Academic journal article Library Resources & Technical Services

Repositories at Master's Institutions: A Census and Analysis

Academic journal article Library Resources & Technical Services

Repositories at Master's Institutions: A Census and Analysis

Article excerpt

Since Lynch and Lippincott published a comprehensive census of institutional repositories (IR) in 2005, numerous studies have examined topics relating to the growth, development, and content of academic repositories. (1) Subsequent investigations often focused on repositories at major research institutions, particularly members of the Association of Research Libraries (ARL) since these institutions were early adopters of IRs. (2) Much of the IR literature is survey- or interview-based, soliciting information and experience from librarians, repository administrators, faculty, and students about the maintenance of the repository or user awareness of it. (3) Other researchers conducted content analyses of repositories, but many of those projects are dated or considered as a subset of operating repositories in the United States. (4) Investigators indicated a need for more research on IRs at smaller academic institutions, analyses comparing faculty and student content, and assessments of scholarly and non-scholarly content. (5)

Master's-level colleges and universities provide a unique contrast between institutions that focus primarily on teaching undergraduates and those with a dominant research agenda. The majority of repository content at smaller and teaching-oriented institutions may consist of student research. (6) Faculty at master's institutions often have larger teaching assignments yet still have a strong interest in and an obligation to conduct research. As at research-focused universities, faculty at master's-level institutions may be very interested in promoting their research accomplishments through an IR.

The main purpose of this study was to conduct a thorough census of institutional repositories supported by Carnegie-classified master's colleges and universities (small, medium, and large programs), thus providing a comprehensive and updated inventory of master's repositories. (7) In addition to documenting the existence of these repositories, this project sought to investigate the type of content that they contained. Considering research expectations at master's institutions, the study focused primarily on determining the percent of repositories that contained some type of faculty content but also recorded other types of content to compare results with previously published studies on academic repositories. A third goal of the study was to analyze discoverability using these possible pathways: entry for the IR in an established directory (Registry of Open Access Repositories (ROAR) or the Directory of Open Access Repositories (OpenDOAR)), tracking discoverability through the open web, and through the home organization's webpages. (8)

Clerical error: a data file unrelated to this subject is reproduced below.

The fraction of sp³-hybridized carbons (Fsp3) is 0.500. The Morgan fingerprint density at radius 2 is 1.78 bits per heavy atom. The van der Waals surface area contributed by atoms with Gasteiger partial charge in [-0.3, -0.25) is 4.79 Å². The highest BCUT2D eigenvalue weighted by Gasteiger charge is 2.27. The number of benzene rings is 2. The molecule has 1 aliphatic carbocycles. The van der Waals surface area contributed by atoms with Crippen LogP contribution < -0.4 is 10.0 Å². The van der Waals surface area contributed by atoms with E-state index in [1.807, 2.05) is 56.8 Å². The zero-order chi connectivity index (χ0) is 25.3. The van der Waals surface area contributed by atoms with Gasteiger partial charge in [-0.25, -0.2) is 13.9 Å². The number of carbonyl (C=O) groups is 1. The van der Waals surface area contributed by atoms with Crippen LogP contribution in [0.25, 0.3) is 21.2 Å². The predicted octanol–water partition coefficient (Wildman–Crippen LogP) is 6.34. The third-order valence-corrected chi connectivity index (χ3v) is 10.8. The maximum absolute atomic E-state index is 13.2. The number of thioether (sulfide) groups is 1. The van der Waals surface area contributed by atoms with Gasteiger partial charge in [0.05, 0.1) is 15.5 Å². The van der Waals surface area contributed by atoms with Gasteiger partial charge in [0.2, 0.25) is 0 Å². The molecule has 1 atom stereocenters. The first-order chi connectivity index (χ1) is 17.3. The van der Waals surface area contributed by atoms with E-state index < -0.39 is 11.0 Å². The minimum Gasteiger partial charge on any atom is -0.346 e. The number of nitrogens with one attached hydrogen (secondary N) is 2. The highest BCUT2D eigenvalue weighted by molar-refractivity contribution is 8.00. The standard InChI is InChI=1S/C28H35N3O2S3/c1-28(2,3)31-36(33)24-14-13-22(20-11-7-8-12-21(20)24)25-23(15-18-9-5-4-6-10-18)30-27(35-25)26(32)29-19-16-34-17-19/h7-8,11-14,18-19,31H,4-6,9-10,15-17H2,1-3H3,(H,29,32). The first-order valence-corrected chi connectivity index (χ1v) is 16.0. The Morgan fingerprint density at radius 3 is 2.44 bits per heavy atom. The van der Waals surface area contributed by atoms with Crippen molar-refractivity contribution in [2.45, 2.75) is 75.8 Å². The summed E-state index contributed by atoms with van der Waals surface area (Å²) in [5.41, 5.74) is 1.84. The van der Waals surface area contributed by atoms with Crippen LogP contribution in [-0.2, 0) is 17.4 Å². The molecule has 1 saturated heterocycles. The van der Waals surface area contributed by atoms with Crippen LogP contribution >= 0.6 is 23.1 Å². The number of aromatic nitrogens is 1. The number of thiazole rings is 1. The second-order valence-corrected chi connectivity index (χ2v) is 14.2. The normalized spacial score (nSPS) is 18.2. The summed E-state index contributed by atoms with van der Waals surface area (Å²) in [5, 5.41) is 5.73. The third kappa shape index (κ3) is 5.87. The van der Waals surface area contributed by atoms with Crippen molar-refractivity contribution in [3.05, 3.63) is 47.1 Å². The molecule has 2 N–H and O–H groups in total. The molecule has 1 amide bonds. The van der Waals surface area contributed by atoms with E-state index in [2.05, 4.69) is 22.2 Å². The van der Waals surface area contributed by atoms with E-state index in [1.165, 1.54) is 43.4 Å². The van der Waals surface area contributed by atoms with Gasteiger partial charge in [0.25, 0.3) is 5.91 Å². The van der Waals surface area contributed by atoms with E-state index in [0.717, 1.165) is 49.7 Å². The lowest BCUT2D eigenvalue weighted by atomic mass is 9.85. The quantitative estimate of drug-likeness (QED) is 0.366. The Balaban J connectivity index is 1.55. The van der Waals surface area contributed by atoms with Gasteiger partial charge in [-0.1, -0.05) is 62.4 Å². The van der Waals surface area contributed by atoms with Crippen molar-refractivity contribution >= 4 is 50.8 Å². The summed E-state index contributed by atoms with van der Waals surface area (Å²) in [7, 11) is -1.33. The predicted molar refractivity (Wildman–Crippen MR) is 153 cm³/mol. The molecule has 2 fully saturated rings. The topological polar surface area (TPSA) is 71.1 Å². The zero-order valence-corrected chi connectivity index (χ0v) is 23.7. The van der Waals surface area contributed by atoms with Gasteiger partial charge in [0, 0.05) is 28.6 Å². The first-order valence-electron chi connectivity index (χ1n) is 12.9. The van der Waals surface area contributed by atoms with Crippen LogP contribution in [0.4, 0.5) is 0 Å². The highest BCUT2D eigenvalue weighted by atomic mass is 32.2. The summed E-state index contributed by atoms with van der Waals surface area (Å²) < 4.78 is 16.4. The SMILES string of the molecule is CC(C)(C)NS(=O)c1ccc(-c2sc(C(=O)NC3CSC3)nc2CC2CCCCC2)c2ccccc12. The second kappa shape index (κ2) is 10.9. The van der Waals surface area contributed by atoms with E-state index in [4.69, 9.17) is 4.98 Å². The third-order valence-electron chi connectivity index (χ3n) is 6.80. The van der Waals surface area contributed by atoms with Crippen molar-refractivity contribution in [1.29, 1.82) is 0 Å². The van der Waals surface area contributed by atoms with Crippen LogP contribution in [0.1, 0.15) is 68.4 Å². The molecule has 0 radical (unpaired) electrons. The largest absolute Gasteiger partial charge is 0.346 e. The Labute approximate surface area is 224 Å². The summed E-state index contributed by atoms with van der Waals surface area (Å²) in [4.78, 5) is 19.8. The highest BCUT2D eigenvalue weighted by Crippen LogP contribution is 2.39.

Literature Review

Censuses

Several authors have attempted to define the number and growth of institutional repositories throughout the United States. Lynch and Lippincott conducted the first major study in 2005. Their analysis focused on Coalition for Networked Information (CNI) members, a joint project of ARL and Educause. Survey respondents were consortial members from ninety-seven doctoral-granting institutions and thirty-five liberal arts colleges. At the time of the survey, 40 percent of the CNI members had an IR in place and 88 percent of the remainder planned to implement one. Only two of the liberal arts institutions, however, had a working repository at that time. (9)

As a follow-up to the 2005 census, McDowell broadened the potential study pool by using ROAR and membership lists from DSpace and bepress' Digital Commons repository software. She also conducted Google searches of all doctoral-granting institutions and the top ranked liberal arts colleges to locate as many repositories as possible regardless of institution size or focus. This study revealed that the IR movement was not limited to ARL or large doctoral-granting institutions. By late 2006, more than half of the repositories in the United States were at institutions with enrollments below 15,000 students and 53 percent of the seventy-three repositories were at non-ARL institutions. …

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